Recent studies conducted by the College of Environment, University of Washington, and University of Exeter Medical School confirm that green spaces deliver significant benefits to our mental health. According to research conducted in Britain, people who live in urban areas with greater amounts of green space are happier: they show less mental distress and significantly higher well-being and life satisfaction.
The effects of greenery
So how does the greenery work on our brain? It seems that we are naturally tuned to respond positively to green outdoor environments. Research shows that natural scenes evoke positive emotions, facilitate cognitive mental processes such as creative thinking and memorizing and help overcome mental fatigue for people who are in good mental health. What is more, the experience of nature can actually help in recovery from both short-term and chronic mental illness. It is a knowledge lost and found: the first hospitals in Europe, which were infirmaries in monastic communities, considered a garden an essential part of the environment and emphasized its role in the healing process.
Living in a busy urban environment may be exhausting for the brain, even if we were born in the city and have gotten used to its hubbub. Constantly navigating the outdoor environment, monitoring traffic and pedestrian flow and all the while focusing on getting somewhere and the means to get there all put a huge strain on the brain and, if maintained over a long time, leads to stress. According to the University of Washington research, even a few minutes in a crowded city setting can cause the brain to suffer memory loss and reduce self-control. But even short breaks or glimpses of greenery can provide respite for the brain allowing it to function better. Those working in offices which have a window or at least indoor plants take significantly less sick leave and college students living on green campuses find it easier to concentrate on their studies.
Green spaces, or even the visual experience of greenery, act as a holiday for the brain and renew its ability to concentrate because, according to Attention Restoration Theory (ART), they possess the four features characteristic of a restorative environment: green spaces bring about the sense of being away from the stressful situation, either physically or perceptually; they have scope and coherence that allows one to remain engaged; they are fascinating in a way that holds attention involuntarily and effortlessly and they are compatible with natural needs and desires. Some psychologists go even as far as claiming that our minds are naturally biophilic – that we have an inherent inclination to connect with green nature and that lack of that contact can negatively affect our mental health.
Green and mental health
According to biophilia theory enthusiasts, the occurrence of such health problems as Attention Deficit Disorder, Alzheimer’s disease, dementia, cardiovascular disease, depression, and fatigue syndrome are all connected to unhealthy and unnatural living environments and lack of outdoor play. Dealing with stress is a big problem for a modern urban city dweller and contact with nature is key in reducing the negative effects of stress. There is not yet enough research done for outside walks to be prescribed instead of anti-depressants, but there is evidence that visual and sensual contact with greenery, also known as ecotherapy, has a soothing effect and can actually help in overcoming mental disorders plaguing the population of the so-called developed world.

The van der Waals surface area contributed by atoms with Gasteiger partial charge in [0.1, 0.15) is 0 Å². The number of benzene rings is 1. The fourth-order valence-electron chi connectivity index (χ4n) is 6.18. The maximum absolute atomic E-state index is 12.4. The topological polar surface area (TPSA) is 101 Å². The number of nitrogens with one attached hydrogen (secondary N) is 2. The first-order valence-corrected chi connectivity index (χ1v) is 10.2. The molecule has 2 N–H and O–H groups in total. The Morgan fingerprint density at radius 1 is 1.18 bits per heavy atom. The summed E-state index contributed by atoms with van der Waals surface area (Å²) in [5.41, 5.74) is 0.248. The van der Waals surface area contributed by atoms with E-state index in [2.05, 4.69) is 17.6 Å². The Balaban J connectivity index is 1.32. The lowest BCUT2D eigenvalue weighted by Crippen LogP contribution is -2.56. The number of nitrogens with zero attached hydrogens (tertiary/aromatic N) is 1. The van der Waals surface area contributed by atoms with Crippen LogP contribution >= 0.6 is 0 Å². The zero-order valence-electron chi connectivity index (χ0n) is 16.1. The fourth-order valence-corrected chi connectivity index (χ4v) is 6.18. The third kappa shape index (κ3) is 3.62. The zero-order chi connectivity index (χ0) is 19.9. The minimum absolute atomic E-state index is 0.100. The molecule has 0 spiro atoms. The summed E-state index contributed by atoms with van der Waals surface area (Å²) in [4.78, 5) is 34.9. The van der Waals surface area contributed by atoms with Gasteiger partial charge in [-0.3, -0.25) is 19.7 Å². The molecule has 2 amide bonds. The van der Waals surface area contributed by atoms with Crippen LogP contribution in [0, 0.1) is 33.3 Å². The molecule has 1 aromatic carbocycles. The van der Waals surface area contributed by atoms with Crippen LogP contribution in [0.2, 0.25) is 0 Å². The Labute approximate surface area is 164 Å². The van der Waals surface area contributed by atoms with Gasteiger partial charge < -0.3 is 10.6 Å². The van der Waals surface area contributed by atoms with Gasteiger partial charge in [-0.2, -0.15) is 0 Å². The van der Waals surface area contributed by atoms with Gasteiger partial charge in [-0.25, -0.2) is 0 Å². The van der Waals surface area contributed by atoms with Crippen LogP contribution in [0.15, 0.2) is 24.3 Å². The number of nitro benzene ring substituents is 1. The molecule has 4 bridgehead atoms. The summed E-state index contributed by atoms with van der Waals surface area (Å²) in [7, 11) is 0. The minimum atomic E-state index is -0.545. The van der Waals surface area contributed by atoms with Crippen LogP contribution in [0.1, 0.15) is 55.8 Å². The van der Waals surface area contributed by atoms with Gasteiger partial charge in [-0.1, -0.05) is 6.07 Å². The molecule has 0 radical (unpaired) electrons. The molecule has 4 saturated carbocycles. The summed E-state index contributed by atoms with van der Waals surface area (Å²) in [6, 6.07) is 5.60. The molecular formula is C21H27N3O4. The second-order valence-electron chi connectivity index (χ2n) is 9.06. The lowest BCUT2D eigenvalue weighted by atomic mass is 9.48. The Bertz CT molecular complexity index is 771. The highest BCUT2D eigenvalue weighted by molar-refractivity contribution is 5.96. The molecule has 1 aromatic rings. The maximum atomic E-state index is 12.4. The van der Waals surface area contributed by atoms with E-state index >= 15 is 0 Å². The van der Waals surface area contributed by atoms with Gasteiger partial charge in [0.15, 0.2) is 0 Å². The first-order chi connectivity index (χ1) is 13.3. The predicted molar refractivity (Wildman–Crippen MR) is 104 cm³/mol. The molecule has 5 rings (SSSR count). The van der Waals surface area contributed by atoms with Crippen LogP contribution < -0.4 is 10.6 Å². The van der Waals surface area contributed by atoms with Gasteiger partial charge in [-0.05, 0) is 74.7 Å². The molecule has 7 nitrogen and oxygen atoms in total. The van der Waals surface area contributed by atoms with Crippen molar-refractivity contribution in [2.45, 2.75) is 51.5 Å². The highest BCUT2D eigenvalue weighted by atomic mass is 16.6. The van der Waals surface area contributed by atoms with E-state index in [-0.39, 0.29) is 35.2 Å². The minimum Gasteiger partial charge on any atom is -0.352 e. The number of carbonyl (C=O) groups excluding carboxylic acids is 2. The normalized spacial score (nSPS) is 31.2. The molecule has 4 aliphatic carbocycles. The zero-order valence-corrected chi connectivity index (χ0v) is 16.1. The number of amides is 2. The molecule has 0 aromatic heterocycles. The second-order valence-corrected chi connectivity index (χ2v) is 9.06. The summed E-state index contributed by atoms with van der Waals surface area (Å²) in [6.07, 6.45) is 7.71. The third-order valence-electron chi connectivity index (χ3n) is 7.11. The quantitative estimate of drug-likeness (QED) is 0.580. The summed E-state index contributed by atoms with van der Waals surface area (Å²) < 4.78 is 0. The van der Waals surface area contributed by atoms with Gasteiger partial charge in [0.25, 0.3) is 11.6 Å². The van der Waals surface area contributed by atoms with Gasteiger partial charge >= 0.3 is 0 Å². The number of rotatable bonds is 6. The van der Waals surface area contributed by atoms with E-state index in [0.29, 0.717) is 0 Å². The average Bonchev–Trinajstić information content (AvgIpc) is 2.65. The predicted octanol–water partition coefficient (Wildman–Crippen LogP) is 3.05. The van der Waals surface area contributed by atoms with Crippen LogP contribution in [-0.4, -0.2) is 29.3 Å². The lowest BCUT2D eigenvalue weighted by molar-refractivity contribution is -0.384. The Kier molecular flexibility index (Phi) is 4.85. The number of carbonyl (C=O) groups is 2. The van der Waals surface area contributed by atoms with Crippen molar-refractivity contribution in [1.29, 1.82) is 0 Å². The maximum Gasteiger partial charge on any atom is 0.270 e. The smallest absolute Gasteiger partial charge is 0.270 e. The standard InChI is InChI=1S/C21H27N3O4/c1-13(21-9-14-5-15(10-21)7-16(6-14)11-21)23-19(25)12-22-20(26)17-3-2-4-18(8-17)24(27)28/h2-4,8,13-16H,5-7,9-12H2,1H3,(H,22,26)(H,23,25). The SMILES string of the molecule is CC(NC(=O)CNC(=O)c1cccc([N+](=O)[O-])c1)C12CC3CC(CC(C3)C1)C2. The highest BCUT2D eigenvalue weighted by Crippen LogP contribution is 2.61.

Over 2 million children in the U.S. have been diagnosed with Attention Deficit Disorder (ADD), a condition that negatively affects their social, cognitive, and psychological growth. And according to studies, children affected by ADD who get ‘green time’ (playtime in grassy outdoor spaces) experience significant relief from the symptoms of the disorder. But outside play is not only important for children with neurodivergent issues, it is an important element of childhood development and should be incorporated into every child’s daily schedule.
Elderly people suffering from dementia and Alzheimer’s disease can benefit greatly from green outdoor spaces and it has been found that the syndromes of dementia can be reduced by some 20% by supportive green environments.
Anti-depressants are the most commonly prescribed medicines in the UK, and in some countries they have been given to children as young as two years old. But some people don’t need to depend on drugs to keep their mood up. It’s been known for a long time that contact with greenery and sunlight can ease depression, especially seasonal affective disorder (SAD). A University of Essex study found that a walk in the country reduces depression in 71% of participants. Even as little as five minutes in a natural setting, whether walking in a park or gardening in the backyard, could significantly improve mood, self-esteem, and motivation.
Not all of us are fortunate enough to have a big garden or live next to a lovely park, but we should try to get at least a bit of green time every day. It could be a walk in the neighborhood or a trip to a playground and what is important more than the quantity is the frequency of these outings. Appreciating nature, the plants, the wildlife and the changing seasons is a great way to keep our minds healthy and just remembering that there are signs for us in all of creation is a great reminder of Allah’s (SWT) mercy and power. And combining dhikr with outdoor exercise is a great way to nurture our souls and our minds for happier, greener lives.
Written by Klaudia Khan, originally posted on sistersmagazine.com. Modified for Muslimi.com